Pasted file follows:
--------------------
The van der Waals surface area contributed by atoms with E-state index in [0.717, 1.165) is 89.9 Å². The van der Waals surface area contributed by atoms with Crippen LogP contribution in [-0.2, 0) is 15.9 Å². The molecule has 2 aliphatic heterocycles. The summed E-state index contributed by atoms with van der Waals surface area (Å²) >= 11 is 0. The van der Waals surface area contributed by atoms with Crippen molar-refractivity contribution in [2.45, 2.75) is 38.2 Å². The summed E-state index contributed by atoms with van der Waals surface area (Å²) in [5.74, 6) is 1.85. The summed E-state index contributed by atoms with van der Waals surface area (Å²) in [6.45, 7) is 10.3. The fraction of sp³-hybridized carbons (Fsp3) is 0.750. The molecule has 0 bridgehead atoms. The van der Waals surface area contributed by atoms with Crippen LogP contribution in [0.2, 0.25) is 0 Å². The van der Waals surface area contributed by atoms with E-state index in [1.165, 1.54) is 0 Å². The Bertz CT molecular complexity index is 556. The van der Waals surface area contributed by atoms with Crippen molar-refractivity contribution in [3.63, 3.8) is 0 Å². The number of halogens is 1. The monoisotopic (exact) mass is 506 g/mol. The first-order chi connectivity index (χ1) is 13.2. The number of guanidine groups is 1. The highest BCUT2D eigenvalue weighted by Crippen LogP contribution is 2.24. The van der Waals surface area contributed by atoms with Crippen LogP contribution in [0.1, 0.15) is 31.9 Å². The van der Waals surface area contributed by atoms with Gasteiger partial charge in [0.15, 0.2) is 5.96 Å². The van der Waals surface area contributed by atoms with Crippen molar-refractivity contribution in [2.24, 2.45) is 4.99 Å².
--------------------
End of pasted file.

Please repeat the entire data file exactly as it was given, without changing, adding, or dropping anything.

The van der Waals surface area contributed by atoms with E-state index in [0.717, 1.165) is 89.9 Å². The van der Waals surface area contributed by atoms with Crippen LogP contribution in [-0.2, 0) is 15.9 Å². The molecule has 2 aliphatic heterocycles. The summed E-state index contributed by atoms with van der Waals surface area (Å²) >= 11 is 0. The van der Waals surface area contributed by atoms with Crippen molar-refractivity contribution in [2.45, 2.75) is 38.2 Å². The summed E-state index contributed by atoms with van der Waals surface area (Å²) in [5.74, 6) is 1.85. The summed E-state index contributed by atoms with van der Waals surface area (Å²) in [6.45, 7) is 10.3. The fraction of sp³-hybridized carbons (Fsp3) is 0.750. The molecule has 0 bridgehead atoms. The van der Waals surface area contributed by atoms with Crippen LogP contribution in [0.2, 0.25) is 0 Å². The van der Waals surface area contributed by atoms with E-state index in [1.165, 1.54) is 0 Å². The Bertz CT molecular complexity index is 556. The van der Waals surface area contributed by atoms with Crippen molar-refractivity contribution in [3.63, 3.8) is 0 Å². The number of halogens is 1. The monoisotopic (exact) mass is 506 g/mol. The first-order chi connectivity index (χ1) is 13.2. The number of guanidine groups is 1. The highest BCUT2D eigenvalue weighted by Crippen LogP contribution is 2.24. The van der Waals surface area contributed by atoms with Crippen LogP contribution in [0.1, 0.15) is 31.9 Å². The van der Waals surface area contributed by atoms with Gasteiger partial charge in [0.15, 0.2) is 5.96 Å². The van der Waals surface area contributed by atoms with Crippen molar-refractivity contribution in [2.24, 2.45) is 4.99 Å².